The Hunger Games Theme Park and the Death of the Disney Dream

With the latest effort at ‘location-based entertainment,’ the movie-inspired theme park has shed all of the heady idealism of the past.

The proposed “Hunger Games” theme park, as an artist's rendering (Lionsgate)
It probably won’t involve violently slaughtered children, but you never know. The Hunger Games, The New York Times is reporting, may soon go the way of Harry Potter and Cinderella: The trials and triumphs of Katniss Everdeen are becoming what The Hunger Games’s distributor, Lionsgate, calls “location-based entertainment,” and what the rest of us call a theme park.
Actually, a series of theme parks, per the report—with individual rides that might be licensed to existing locations. (A Capitol train-esque roller coaster? Check. A be-simulated hovercraft tour of Panem? Check.) As for the theme parks themselves, there are currently two of them being planned for the U.S. (near Atlanta) and China (near Macau). They’ll join a pre-existing Lionsgate zone at Motiongate, a $3 billion entertainment complex currently under construction in the United Arab Emirates. Lionsgate also has attractions based on Divergent, Step Up, Now You See Me, and Twilight in the works for its new parks, The Times reports, but the Motiongate site will primarily focus on The Hunger Games:

After passing through the gates, visitors will arrive in a re-creation of the fictional District 12, a mining region where Katniss grew up. There will be costumed characters and real-life versions of Peeta Mellark’s bakery and the Hob black market.

District 12, Main Street USA’ed! You could read these planned IRL Panems as Lionsgate’s attempt not just to expand its properties’ footprint in the cultural consciousness, but also to offer the studio a bit of brick-and-mortar insurance against whatever technological change might come along to disrupt the industry. You can’t pirate, after all, a trip to the Capitol. Parks can be risky propositions—many will fail before they’re opened, and many others will go the way of Freedomland U.S.A.—but they can also provide that most sought-after of things: alternate revenue streams. (Lionsgate stands to generate $100 million from its existing parks and recreation efforts over the next few years—and that’s not including gift shop sales.)
Lionsgate is also, however, presenting the theme park as a way to turn the characters and plots and ideas it owns into something new. Something that will both serve current fans of The Hunger Games movies and possibly generate new ones. As Tim Palen, Lionsgate’s chief brand officer, explained, the point of the parks is “not just to create something smart and captivating that Hunger Games fans would love, but to bring all of our franchises alive in new ways.” (The parks and rides will join the upcoming Hunger Games stage show in London.)
Lionsgate isn’t the only studio to attempt to blend movies and reality in this way. Comcast’s NBCUniversal and 21st Century Fox are investing billions of dollars in transferring movies from megaplexes to megaplaces. (The Fox properties Avatar, Ice Age, and Planet of the Apes are, if you live in the Middle East, coming soon to an amusement park near you.)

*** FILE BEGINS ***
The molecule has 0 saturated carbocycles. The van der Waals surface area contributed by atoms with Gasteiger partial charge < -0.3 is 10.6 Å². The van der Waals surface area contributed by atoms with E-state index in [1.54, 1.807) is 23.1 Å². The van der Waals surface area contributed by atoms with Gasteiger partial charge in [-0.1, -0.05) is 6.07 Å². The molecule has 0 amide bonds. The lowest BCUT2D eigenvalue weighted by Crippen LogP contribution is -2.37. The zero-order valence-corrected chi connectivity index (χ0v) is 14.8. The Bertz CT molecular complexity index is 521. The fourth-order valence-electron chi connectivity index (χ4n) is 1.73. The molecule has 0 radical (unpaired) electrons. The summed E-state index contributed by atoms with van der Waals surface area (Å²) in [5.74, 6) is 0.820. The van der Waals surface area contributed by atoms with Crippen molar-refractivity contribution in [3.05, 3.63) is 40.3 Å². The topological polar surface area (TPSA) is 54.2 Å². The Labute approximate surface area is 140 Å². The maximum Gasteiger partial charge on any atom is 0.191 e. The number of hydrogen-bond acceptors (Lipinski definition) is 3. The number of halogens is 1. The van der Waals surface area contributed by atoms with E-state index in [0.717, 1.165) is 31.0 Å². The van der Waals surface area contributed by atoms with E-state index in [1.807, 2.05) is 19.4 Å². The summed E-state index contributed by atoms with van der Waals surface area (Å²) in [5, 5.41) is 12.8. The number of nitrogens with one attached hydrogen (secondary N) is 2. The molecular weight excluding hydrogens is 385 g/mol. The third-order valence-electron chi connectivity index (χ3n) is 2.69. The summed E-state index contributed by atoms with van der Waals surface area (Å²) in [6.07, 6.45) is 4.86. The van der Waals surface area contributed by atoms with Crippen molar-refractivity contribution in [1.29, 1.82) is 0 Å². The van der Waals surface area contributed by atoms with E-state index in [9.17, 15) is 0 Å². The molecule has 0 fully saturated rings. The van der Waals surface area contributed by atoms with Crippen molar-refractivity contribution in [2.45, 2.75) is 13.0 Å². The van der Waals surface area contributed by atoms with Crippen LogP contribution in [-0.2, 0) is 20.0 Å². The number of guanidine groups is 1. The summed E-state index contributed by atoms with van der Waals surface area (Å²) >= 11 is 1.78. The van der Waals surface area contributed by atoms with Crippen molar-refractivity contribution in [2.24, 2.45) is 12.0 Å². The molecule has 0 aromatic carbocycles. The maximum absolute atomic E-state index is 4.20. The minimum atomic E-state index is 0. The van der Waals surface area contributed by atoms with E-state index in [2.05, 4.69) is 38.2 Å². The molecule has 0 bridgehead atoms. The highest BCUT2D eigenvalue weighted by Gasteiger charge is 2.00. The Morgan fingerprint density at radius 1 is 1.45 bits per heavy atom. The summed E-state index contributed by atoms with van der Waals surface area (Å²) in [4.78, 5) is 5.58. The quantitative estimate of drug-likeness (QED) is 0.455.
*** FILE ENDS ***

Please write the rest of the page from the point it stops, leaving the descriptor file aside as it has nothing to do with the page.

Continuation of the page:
Which is all another way of saying the obvious: that “location-based entertainment” is, for Lionsgate and its fellow studios, a thoroughly commercial proposition. It’s about brand extension and brand loyalty, about fanning the flames of Katniss fandom between film releases and after the series comes to a close later this month. It’s about turning the messages of The Hunger Games—the value of justice and youth and personal strength—into money.
In all that, it’s impossible not to compare the upcoming Panem parks to Disneyland and Disneyworld and their many iterations abroad. Disney parks, today, are of course commercial behemoths. They, too, have found ways to convert a widespread love of Dumbo into dollars. And they have always done that, of course. In the beginning, though, they were about more than simple entertainment. They were political. They were, in their way, philosophical. Disneyland, when it opened in 1955, was a testament not just to the various productions of the Walt Disney Company, but also to the accomplishments of the American experiment. It was brimming with optimism. It was a kind of permanent World’s Fair.
As Walt Disney told his visitors:

To all who come to this happy place: Welcome. Disneyland is your land. Here age relives fond memories of the past, and here youth may savor the challenge and promise of the future. Disneyland is dedicated to the ideals, the dreams, and the hard facts that have created America, with the hope that it will be a source of joy and inspiration to all the world.

This was patronizing, sure. But it was also, in its way, inspiring. The Disney parks were premised on the conviction that “location-based entertainment” could be, in the end, about much more than entertainment alone. Today, as Lionsgate contemplates turning the Capitol into a different kind of spectacle, it’s clear how quaint that notion has become.